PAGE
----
Heat pumps are a hot topic right now because they could be a cool solution to potentially cutting the overall energy demand of the U.S. in half.
The International Energy Agency calls heat pumps “the central technology in the global transition to secure and sustainable heating.” That may sound like hyperbole, but climate activists are warming to the fact that widespread heat pump installation could have major effects on sustainably meeting the planet’s energy needs.
Michael Barnard, a decarbonization professional writing for CleanTechnica, describes a “eureka moment” he recently had about heat pumps.
Rather than discussing how much of the world’s dirty energy must be replaced by clean energy in the coming years, Barnard estimates the amount of total energy the world would need if heat pumps were widely installed and used.
He reaches the conclusion that installing heat pumps wherever possible could lessen U.S. demand for energy generation — renewable or otherwise — by almost 50%.
As heat pumps draw on geothermal and electric energy, they have the potential to greatly reduce the use of dirty fuels like gas to heat homes, allowing energy that would be used for that purpose to flow elsewhere.
Through some fancy graphs and tables, Barnard showcases just how much of our current energy demand heat pumps could, theoretically, meet and what that means for future renewable generation.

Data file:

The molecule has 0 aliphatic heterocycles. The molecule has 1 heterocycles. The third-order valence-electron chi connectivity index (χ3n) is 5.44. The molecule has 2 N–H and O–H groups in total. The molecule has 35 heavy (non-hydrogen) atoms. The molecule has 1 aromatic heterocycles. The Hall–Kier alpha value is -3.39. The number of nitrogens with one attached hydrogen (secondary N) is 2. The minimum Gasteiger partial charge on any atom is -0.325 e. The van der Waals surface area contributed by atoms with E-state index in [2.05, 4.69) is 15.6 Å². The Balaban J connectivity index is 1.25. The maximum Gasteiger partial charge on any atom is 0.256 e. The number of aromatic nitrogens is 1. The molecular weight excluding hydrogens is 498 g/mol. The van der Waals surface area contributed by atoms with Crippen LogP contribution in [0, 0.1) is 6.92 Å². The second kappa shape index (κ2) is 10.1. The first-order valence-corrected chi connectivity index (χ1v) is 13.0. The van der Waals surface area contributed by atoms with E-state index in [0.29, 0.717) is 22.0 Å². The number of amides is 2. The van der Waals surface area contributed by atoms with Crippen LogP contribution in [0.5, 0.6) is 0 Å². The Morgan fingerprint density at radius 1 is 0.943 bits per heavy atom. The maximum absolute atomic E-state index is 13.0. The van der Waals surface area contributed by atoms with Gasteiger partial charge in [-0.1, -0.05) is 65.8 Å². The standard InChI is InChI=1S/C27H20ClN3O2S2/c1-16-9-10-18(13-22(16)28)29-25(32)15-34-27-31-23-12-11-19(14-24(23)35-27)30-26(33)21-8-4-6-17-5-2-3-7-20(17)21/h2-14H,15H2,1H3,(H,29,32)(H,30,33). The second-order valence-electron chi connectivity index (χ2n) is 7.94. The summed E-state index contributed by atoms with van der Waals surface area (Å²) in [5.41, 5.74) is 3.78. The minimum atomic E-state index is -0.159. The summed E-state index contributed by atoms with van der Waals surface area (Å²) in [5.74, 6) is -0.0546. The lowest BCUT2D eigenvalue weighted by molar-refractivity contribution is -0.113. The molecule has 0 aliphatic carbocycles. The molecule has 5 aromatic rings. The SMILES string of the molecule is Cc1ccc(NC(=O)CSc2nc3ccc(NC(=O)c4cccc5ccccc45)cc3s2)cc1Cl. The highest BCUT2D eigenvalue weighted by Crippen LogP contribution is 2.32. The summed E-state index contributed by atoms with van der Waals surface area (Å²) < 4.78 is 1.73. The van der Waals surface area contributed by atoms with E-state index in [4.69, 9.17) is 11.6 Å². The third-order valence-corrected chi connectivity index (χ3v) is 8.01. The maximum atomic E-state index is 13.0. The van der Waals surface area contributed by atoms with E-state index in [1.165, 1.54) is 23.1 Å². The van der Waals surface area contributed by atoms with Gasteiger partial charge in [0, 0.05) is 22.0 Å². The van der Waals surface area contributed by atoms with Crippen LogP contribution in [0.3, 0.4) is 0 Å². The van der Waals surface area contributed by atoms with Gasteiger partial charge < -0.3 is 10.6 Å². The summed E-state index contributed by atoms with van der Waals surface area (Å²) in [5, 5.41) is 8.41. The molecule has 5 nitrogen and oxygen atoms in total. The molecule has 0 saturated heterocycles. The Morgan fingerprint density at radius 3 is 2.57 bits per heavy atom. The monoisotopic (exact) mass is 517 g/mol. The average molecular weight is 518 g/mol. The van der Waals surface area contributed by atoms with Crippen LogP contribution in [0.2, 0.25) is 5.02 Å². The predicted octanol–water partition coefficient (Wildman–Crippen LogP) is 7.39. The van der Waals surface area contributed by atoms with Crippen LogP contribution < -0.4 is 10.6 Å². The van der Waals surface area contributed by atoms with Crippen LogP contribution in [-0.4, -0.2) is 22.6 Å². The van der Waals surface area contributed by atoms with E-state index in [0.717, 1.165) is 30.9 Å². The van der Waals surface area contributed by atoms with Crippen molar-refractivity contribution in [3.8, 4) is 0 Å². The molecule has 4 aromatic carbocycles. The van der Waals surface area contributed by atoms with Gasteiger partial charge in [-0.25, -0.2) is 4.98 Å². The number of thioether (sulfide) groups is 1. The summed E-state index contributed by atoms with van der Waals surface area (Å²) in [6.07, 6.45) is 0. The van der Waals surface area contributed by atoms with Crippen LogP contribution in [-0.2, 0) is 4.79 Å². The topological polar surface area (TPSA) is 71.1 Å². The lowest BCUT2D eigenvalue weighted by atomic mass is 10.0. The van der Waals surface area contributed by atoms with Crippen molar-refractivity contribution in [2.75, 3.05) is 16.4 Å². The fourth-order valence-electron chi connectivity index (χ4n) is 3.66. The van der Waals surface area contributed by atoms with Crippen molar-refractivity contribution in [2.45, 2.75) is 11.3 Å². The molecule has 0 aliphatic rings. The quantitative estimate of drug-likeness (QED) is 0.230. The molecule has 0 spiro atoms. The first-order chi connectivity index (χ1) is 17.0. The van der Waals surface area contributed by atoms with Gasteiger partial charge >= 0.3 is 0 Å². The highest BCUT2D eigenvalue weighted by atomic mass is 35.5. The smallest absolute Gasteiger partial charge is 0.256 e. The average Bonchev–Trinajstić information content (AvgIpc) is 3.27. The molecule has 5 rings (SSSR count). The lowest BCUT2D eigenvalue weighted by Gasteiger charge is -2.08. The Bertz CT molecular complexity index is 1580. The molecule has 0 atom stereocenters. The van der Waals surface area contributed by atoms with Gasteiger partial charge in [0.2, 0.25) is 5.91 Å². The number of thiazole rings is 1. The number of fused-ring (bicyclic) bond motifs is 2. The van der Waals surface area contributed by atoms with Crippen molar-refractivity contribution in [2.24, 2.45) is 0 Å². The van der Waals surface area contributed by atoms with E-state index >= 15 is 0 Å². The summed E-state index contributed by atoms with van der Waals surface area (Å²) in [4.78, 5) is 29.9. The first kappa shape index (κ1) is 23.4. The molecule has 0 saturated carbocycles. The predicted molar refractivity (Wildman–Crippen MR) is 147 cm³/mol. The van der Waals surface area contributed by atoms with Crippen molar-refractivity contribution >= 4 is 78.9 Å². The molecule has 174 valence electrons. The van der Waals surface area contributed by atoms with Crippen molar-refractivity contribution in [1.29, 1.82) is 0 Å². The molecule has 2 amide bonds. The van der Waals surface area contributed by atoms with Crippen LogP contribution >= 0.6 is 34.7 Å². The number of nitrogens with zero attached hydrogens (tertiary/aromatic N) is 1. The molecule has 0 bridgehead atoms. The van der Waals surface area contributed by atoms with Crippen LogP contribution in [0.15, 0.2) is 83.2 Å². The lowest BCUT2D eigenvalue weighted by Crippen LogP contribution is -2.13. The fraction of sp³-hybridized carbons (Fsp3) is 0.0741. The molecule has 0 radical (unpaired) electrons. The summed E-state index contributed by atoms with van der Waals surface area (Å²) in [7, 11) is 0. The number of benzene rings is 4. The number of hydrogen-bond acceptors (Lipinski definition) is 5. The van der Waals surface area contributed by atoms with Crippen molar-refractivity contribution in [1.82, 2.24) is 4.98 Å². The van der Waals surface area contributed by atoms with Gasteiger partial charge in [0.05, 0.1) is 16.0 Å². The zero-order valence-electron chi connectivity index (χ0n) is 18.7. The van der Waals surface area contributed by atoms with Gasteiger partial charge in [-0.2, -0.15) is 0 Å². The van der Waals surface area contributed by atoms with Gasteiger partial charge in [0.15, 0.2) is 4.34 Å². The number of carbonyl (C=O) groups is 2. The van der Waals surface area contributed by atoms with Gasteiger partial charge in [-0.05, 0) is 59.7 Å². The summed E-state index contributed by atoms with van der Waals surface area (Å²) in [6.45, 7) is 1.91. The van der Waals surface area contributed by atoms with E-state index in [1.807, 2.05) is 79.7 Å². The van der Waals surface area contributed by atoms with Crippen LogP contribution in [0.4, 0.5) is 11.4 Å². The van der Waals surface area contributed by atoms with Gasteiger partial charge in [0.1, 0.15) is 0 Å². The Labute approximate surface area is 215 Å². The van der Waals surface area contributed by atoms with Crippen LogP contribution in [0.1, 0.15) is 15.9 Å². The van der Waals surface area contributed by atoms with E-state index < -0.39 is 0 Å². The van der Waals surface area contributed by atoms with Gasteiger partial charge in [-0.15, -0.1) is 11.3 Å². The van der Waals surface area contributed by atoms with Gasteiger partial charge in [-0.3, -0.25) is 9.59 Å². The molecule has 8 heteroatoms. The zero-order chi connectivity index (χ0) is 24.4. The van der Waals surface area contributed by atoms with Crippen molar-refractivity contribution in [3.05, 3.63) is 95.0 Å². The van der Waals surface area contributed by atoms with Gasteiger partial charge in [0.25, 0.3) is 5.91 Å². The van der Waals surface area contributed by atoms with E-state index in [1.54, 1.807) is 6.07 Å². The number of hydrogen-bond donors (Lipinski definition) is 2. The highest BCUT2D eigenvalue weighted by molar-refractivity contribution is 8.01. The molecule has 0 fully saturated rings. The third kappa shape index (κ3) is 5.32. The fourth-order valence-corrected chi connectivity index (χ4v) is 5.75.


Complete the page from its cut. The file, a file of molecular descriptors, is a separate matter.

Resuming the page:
“About 80% of the energy requirements of a fully-electrified society with heat pumps everywhere possible already exist,” he boldly proclaims. “Electrification and heat pumps radically reduce the requirement to build new wind, solar, nuclear, hydro, and geothermal primary energy sources.”
If true, Barnard’s assertion is great news for the global transition to clean energy. The less large-scale clean energy infrastructure that needs to be built, the better, as political and monetary factors can complicate the completion of big projects.
Instead, it would be much easier for individuals and local communities to lead the charge on installing heat pumps, especially when doing so could save a homeowner as much as $1,200 a year.
Despite these efforts, Americans actually bought more heat pumps than gas furnaces in 2022. With the cost savings and environmental benefits of heat pump adoption, more and more homeowners are bound to install them.
Soon, the devices’ collective presence may lead to the new energy calculus that recently struck Barnard — one that is good for the environment, the economy, and society.
“So that’s the eureka moment I had that was so long delayed,” Barnard writes. “Heat pumps would actually drop energy service requirements substantially. Instead of having to replace all energy services, we only have to replace the portion of heat we can’t get from the environment for free.”
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